No media available

It is evident that on some Sundays, the lectionary readings seem to fit together better. On some other Sundays, we hardly connect the readings. In today's readings, I see God magnified and exulted. God is magnified through words, testimonies, and through songs of praise. It is remarkable, though, that a theme one person finds sitting in their lap may not jump out to others. 

In the Old Testament reading of Isaiah, we hear of God's mighty power - God "brings princes to naught and makes the rulers of the earth as nothing." God "renews those who wait upon him."

And the Psalmist's song is a song of praise. The words are, perhaps, an expression of the Psalmist's personal view of God Almighty. The Psalmist reveals God to those who await God's gracious favor". Not the proud and the powerful but those who "wait" for God's favor. How comforting!!!

Mary's words in the Magnificat - resonate with these comforting words. She may have used Isaiah's words or the Psalmist's to express her deep understanding of the might of God – the God who "casts down the mighty and lifts the lowly." Mary's words echo Isaiah v 23 and Psalm 147:6. These most revolutionary words sung by Mary help us trust that the eventual upending of the unjust systems of the world will become a reality through Christ.

In Mark's gospel, we hear Jesus revealing his ministry. The news of the healing of Simon's mother-in-law, the cure of the sick, and the demon-possessed spread quickly, and the "whole city" gathers to catch glimpses of Jesus' miraculous healings. They witnessed and experienced Jesus actions that tells of his power – the power to cast demons and bring 'Good News' to the poor and oppressed. Jesus used the occasion not only to demonstrate God's might and mercy on those who fear God, but also to introduce his ministry. In clean and short words, he told his disciples, "What you've seen "is what I came out to do." Yes - He came to demonstrate to those rulers of the world that God has the last word.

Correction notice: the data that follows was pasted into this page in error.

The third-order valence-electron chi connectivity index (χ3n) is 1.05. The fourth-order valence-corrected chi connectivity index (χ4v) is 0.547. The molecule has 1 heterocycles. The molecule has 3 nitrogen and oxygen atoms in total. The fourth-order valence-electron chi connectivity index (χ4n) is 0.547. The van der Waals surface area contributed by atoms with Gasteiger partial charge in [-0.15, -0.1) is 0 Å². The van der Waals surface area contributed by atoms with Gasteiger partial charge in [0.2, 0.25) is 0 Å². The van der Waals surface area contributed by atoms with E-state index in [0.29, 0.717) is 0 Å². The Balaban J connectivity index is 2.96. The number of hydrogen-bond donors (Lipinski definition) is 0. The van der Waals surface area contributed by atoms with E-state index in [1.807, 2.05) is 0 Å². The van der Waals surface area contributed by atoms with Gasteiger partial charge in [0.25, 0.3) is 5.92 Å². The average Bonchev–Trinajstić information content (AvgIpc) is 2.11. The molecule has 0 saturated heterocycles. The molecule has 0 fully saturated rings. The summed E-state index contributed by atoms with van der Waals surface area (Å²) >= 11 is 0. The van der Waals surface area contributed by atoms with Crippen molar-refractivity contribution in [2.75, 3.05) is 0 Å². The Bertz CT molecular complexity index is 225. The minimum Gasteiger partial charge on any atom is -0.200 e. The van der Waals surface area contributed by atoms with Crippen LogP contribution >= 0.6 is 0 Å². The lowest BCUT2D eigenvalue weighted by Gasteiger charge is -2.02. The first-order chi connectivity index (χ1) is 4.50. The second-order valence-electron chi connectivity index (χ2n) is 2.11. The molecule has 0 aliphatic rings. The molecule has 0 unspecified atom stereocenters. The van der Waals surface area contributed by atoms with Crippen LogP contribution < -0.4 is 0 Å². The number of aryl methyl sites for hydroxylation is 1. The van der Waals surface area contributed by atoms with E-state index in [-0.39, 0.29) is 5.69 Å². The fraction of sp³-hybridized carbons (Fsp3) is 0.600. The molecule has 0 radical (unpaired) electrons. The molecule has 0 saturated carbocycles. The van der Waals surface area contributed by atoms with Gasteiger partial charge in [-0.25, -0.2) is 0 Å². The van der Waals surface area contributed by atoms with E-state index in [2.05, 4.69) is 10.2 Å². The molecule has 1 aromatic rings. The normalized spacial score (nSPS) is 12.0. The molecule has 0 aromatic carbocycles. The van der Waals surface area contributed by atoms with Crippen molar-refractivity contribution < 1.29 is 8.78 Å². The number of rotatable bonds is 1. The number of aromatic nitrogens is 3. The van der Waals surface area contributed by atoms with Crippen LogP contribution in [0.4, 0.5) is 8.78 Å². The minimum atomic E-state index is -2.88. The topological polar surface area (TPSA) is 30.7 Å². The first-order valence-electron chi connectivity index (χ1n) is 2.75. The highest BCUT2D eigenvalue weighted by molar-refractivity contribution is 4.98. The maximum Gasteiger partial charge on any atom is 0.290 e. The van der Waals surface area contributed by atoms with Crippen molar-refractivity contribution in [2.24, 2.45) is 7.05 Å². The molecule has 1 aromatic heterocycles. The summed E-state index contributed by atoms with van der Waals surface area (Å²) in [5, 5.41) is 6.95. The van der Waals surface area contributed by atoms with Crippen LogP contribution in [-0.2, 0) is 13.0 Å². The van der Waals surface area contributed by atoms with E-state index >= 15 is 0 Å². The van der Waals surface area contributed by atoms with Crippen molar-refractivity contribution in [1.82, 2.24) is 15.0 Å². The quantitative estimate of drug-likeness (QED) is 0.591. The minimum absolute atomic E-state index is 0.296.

In the letter to the Corinthians, Paul reveals to the Christians that they have God Almighty who calls them to be faithful, the God who demands that they show no partiality but to love each other. As Paul admonishes, we who live in the post-resurrection life are to preach the Good News not simply for our gain but also for those who will hear it anew.

In baptism and at the end of each gathering of the faithful, we are sent into the world to witness 'God's love,' God's love is the Good News that Jesus came to demonstrate. Spreading the 'Good News' does not always occur from a pulpit on a Sunday morning. Our actions tell more than our words that we, God's children, love and fear God, and our act of love and care for one another confirm that we are potential witnesses of Jesus's Ministry – to bring Good News to all people. AMEN!